Know what it is that you are assessing: writing assessment criteria

A student in the library

The preferred approach for assessing students is to use pre-determined assessment criteria against which your students' individual performance can be gauged1. This is also known as criterion-referenced assessment. In most cases the criteria you use will probably be tailored to a specific assignment and will incorporate elements relating to the course/module learning outcomes as well as more generic components. Ensuring that your assessment criteria are clearly defined will make it easier for your students to understand what is expected of them in a particular assignment. It will also help you to focus your subsequent feedback on the assignment to your students.

Top tip: Things to remember when writing assessment criteria...

Writing assessment criteria is a central component of assessment design. To help you write your own assessment criteria, here are some points you may find useful (adapted from Bloxham & Boyd2):

  • Criteria should clearly relate to the learning outcomes being assessed;
  • The criteria should relate to the level of the course/module (i.e. first, second, third year);
  • Make use of your colleagues' feedback in drafting criteria to ensure the components that are being used to evaluate students' performance are reflected within the criteria;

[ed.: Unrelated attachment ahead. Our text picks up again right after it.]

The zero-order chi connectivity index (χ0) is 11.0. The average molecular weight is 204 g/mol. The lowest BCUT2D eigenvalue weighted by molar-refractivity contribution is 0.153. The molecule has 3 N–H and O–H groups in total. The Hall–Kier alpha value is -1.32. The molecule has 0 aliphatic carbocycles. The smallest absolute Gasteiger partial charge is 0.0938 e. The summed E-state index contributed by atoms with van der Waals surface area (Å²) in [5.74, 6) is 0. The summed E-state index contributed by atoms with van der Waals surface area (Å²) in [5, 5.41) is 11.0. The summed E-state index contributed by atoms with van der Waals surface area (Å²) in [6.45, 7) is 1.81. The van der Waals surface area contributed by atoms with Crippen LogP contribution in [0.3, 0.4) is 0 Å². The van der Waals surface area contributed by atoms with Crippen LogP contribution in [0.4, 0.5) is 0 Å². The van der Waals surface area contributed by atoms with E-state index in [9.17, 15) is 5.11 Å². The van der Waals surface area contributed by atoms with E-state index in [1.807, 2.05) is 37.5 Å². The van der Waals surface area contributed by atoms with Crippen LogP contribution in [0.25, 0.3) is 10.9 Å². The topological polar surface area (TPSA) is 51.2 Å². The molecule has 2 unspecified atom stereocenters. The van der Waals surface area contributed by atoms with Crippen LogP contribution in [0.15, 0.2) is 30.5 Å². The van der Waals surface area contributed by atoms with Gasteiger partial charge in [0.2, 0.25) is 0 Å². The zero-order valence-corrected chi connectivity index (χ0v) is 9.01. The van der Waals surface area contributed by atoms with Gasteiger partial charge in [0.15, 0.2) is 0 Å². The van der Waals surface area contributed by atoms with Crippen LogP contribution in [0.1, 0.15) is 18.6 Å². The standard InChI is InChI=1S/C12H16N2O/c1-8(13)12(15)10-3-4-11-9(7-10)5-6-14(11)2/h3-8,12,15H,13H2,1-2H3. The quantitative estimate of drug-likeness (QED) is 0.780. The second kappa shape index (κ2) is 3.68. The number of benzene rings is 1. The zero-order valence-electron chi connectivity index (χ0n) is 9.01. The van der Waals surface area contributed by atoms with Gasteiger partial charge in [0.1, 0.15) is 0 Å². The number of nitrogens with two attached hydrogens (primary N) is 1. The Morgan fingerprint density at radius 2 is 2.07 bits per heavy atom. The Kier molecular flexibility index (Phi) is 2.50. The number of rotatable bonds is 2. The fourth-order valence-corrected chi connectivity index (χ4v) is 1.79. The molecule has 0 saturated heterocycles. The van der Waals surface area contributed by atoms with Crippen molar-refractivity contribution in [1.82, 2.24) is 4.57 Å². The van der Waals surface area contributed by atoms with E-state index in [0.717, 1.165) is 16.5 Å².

• Make the criteria clear and concise. This is particularly important as it can help shape the structure of your feedback to students. See the Using feedback pro-forma page on the Engage in Feedback website for more information on developing feedback from assessment criteria;
  • Avoid lengthy, overly-specific criteria, which can make marking work even more time-consuming and may encourage your students to adopt a mechanistic approach to your assignment.

Examples of assessment criteria that can be used to inform feedback to students:

The University of Reading's Examinations Office have produced Examples of feedback pro-forma sheets (DOC - 163KB) that illustrate how students' performance relate to assessment criteria.


  1. Price, M. (2005). Assessment standards: the role of communities of practice and the scholarship of assessment. Assessment and Evaluation in Higher Education, 30(3): 215-230.
  2. Bloxham, S. & Boyd, P. (2007). Developing Effective Assessment in Higher Education - A Practical Guide. Maidenhead: McGraw-Hill.

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